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Taoiseach Micheal Martin has said Ireland’s voluntary vaccination system will be maintained after it emerged public health experts are exploring a mandatory system.
His comments came after minutes from a meeting of the National Public Health Emergency Team (Nphet) revealed the issue is under discussion, with a paper being prepared by the Department of Health
Professor Karina Butler, chairwoman of the National Immunisation Advisory Committee (NIAC) said on Monday that mandatory vaccination could be “necessary for the overall good”.
But the Taoiseach moved swiftly to downplay the issue, saying Ireland had achieved one of the highest vaccination rates in the world under a voluntary system.
From my perspective, we have achieved one of the highest rates in the world through a voluntary system and that's the system that we will maintain.
Taoiseach Micheal Martin
“I’ve been very clear that I favour the voluntary approach to vaccination.
“We’ve done extraordinarily well as a country in terms of a 94%vaccination rate for the first and second dose and even 63% for the booster.
“We’re top of the European Union league table in terms of the booster campaign.
“I think that speaks volumes for informing the public about the benefits of vaccination, and also the robust debate that has taken place, with strong medical and public health contributions.
“Not just those in officialdom, but those in the academic world, those involved in the medicine world, who have been very, very clear about the value of vaccination.”
Mr Martin said that vaccination had played a huge role in Ireland’s Covid-19 response, and that without it, the country would currently be in a level five lockdown with infection rates at over 20,000 cases a day.
He added: “Vaccination is the big game changer here. So I favour the voluntary.“I fully respect people who will obviously explore all issues and research them and so on.
“But from my perspective, we have achieved one of the highest rates in the world through a voluntary system and that’s the system that we will maintain.”
There can be situations where making a vaccine a requirement is necessary for the overall good
Prof Karina Butler, NIAC chair
But Nphet member and NIAC chairman Professor Karina Butler said the issue must be considered.
“I think this is something that really has to be thought about.
“There are pros and cons to mandatory vaccination,” Prof Butler told RTE’s Today with Claire Byrne.
“I know this has been looked at by the department and a paper is being done on that and careful consideration will be given to it.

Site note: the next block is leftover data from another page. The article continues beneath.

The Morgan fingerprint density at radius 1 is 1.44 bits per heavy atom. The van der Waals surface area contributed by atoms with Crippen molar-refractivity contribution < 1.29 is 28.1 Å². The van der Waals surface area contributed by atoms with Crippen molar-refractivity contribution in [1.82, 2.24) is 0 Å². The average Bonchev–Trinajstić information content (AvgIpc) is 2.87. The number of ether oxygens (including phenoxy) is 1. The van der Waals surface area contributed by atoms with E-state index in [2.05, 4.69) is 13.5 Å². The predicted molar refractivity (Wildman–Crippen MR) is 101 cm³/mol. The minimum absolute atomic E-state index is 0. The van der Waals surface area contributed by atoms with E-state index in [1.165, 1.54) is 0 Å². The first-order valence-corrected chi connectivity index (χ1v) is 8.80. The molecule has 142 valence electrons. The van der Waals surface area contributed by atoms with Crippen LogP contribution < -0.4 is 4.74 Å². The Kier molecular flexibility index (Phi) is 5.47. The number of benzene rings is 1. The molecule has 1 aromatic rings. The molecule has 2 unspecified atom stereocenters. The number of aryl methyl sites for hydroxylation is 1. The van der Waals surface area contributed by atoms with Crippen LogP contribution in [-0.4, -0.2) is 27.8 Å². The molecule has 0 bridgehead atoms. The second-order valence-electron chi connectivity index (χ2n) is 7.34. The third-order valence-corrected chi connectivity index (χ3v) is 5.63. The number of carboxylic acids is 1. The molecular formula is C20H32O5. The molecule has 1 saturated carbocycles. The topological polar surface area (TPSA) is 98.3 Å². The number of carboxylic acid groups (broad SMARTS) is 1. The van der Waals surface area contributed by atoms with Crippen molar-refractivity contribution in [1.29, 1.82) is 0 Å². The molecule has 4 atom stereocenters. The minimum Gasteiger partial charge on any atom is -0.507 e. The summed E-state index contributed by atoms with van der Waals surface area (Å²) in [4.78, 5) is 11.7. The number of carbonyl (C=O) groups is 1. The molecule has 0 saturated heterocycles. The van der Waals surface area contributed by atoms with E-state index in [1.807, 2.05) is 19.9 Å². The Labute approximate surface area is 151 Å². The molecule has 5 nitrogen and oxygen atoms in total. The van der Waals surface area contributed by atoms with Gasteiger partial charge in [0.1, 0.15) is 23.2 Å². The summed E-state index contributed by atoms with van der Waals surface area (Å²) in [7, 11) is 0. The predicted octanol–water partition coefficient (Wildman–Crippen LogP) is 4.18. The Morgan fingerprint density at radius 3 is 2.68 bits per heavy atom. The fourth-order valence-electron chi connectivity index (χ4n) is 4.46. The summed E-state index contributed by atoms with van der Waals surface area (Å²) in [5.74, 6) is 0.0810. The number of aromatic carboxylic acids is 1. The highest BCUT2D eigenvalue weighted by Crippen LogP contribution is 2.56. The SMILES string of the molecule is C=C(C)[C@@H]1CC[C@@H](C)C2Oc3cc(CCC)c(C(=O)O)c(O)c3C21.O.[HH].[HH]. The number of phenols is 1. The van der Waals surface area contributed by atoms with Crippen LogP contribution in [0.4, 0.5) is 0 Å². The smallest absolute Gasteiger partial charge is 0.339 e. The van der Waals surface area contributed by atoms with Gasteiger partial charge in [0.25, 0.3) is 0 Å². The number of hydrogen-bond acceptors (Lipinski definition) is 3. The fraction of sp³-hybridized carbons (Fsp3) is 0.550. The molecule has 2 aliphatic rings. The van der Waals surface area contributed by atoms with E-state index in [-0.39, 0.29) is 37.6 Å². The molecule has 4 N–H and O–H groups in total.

“It’s always preferable if people can look at vaccinations, have the information, and be able to make informed decisions for themselves and get it.
“But there can be situations where making a vaccine a requirement is necessary for the overall good.
“But that’s being looked at at the moment.”
The voluntary vaccination programme has served us well. Mandatory vaccination would be a mistake. People were given the opportunity to listen to the medical & scientific experts & made their own judgments. Vaccines work but the voluntary system in my view works best.
— David Cullinane T.D. (@davidcullinane) January 10, 2022
Recently published minutes of Nphet on December 16 said the issue would be discussed “at a later date”.
A paper will set out the “relevant ethical and legal considerations pertaining to this topic”, the minutes state.
Sinn Fein leader Mary Lou McDonald is opposed to the move, warning that it could have a “counterproductive effect”.
“I have to say I’m puzzled by all of this.
“I mean, we have a huge level of take-up of vaccination, including booster shots,” she told RTE News.
“I don’t believe that mandatory vaccination is a good idea.
“I think it’s a path that we should not walk down.
“The facts are that people have demonstrated that they are very thoughtful, very responsible, in terms of keeping themselves, their families and their communities safe.”
She added: “The public voted with their feet and in huge numbers have taken up vaccination.
“A small percentage have not and that of course is their right.
“But I don’t think you will win people to the desirability of vaccinations by making it compulsory, in fact, I think it could have a counterproductive effect.”
Sinn Fein’s health spokesman, David Cullinane, has also said he would not support the move.
“The voluntary vaccination programme has served us well.
“Mandatory vaccination would be a mistake,” he wrote on Twitter.
“People were given the opportunity to listen to the medical & scientific experts & made their own judgments.
“Vaccines work but the voluntary system in my view works best.”
Earlier, Health Service Executive chief executive Paul Reid indicated he would prefer vaccines to remain voluntary.
“I would prefer to be winning people’s heart and minds,” he said, referring to Ireland’s already high take-up of vaccines.
Mr Reid said any decision would ultimately be up to the Government.
The Taoiseach has previously hit out at those who have not been vaccinated, saying they were having a “disproportionate” impact on the health service and that it was “clear as daylight” they were endangering their own health and the health of others.